CERN has given the green light to a new experiment, in the hope of detecting a hypothetical particle that could potentially explain why the universe is made of matter instead of antimatter.
The experiment is called SHiP (Search for Hidden Particles), and it willl be installed at CERN by 2026, with an expected cost of about $200 million (£140 million). But before construction of the instrument can begin, each member state needs to approve the project.
SHiP will look for sterile neutrinos, a hypothetical particle that interacts extremely weakly, if at all, with the ordinary matter we are made of. So far we have detected three types, or “flavors,” of neutrinos: electron, muon, and tau neutrinos. While the different flavors have different properties, the neutrinos are able to change from one to the other, a phenomenon called oscillation.
Sterile neutrinos could be produced by this kind of oscillation. The sterile neutrinos that are going to be hunted at CERN belong to a specific group called Heavy Neutral Leptons. They are significantly more massive than the flavored variety and, unlike their lighter counterpart, could give us clues to the dominance of matter over antimatter in the universe.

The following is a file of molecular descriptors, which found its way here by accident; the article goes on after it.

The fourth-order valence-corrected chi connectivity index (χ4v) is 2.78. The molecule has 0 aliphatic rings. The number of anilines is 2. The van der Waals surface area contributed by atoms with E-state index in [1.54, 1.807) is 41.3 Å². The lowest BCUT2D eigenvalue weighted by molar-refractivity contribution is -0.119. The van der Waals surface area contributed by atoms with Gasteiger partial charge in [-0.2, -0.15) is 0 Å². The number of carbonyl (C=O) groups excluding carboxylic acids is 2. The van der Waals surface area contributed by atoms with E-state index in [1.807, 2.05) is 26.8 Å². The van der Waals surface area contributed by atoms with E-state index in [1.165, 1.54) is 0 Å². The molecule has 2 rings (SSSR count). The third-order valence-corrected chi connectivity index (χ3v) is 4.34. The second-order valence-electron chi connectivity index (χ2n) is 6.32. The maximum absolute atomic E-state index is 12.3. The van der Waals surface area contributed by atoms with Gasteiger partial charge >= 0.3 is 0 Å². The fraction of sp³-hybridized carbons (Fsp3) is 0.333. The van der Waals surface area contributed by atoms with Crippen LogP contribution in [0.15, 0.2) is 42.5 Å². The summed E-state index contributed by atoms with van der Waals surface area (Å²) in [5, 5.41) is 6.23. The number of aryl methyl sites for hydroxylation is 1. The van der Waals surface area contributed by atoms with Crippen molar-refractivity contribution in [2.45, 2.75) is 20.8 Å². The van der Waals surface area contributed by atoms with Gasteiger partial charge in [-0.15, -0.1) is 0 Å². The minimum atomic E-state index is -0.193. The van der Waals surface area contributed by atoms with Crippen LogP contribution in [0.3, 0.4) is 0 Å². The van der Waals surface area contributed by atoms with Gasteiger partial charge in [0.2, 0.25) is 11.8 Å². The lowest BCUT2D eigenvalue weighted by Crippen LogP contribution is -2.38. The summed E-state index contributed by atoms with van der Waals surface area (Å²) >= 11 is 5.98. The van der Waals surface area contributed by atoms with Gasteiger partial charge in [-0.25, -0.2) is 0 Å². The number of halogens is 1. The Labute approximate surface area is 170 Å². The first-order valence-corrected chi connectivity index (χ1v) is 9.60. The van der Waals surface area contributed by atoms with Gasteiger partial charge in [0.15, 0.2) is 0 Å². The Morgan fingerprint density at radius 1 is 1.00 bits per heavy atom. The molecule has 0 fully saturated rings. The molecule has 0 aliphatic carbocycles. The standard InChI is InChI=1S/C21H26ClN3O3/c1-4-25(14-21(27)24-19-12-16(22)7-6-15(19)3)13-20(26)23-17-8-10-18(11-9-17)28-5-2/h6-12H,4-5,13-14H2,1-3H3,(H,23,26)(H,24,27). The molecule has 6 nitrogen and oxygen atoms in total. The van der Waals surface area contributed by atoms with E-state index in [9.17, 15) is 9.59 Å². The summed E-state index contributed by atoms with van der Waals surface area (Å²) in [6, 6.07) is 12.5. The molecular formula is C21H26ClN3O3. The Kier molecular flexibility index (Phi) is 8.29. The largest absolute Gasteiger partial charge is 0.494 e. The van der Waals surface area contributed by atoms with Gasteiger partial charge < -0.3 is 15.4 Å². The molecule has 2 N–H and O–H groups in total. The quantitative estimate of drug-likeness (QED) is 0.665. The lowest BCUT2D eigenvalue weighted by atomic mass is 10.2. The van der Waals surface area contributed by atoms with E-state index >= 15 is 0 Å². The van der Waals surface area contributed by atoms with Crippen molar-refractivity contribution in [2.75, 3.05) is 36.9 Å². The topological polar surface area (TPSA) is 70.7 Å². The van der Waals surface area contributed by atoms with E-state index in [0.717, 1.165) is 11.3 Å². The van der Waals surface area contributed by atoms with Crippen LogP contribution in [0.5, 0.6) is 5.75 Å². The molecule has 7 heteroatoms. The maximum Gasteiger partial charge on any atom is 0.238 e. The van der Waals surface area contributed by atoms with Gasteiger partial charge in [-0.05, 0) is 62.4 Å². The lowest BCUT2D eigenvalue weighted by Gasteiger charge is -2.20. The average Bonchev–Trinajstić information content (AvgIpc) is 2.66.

The Standard Model of particle physics is the theory that connects three of the four fundamental forces (electromagnetism, strong nuclear force, and weak nuclear force) and fundamental particles. It predicted the existence of the top quark, tau neutrino, and Higgs boson before they were detected. In the Standard Model, neutrinos are massless, but since it was devised, we have discovered they do have mass (albeit very small). This implies that the Standard Model is limited and there’s yet more physics to uncover.
“Finding a light sterile neutrino would be a Nobel prize discovery, but it wouldn’t solve the problems of the Standard Model,” Andrey Golutvin, a SHiP spokeperson, said to Physics World.
In the new experiment, high-intensity proton beams produced by CERN’s Super Proton Synchrotron will be shot at a new tungsten-molybdenum target, which will generate a cascade of particles containing charm quarks. These quarks decay into active neutrinos, which might then oscillate into heavy sterile neutrinos.
Sterile neutrinos are not only interesting from a particle physics point of view, but from an astrophysical one as well. If they are proven to exist, they could be the particles that dark matter is made of, and they might also be responsible for several events in the moments after the Big Bang.
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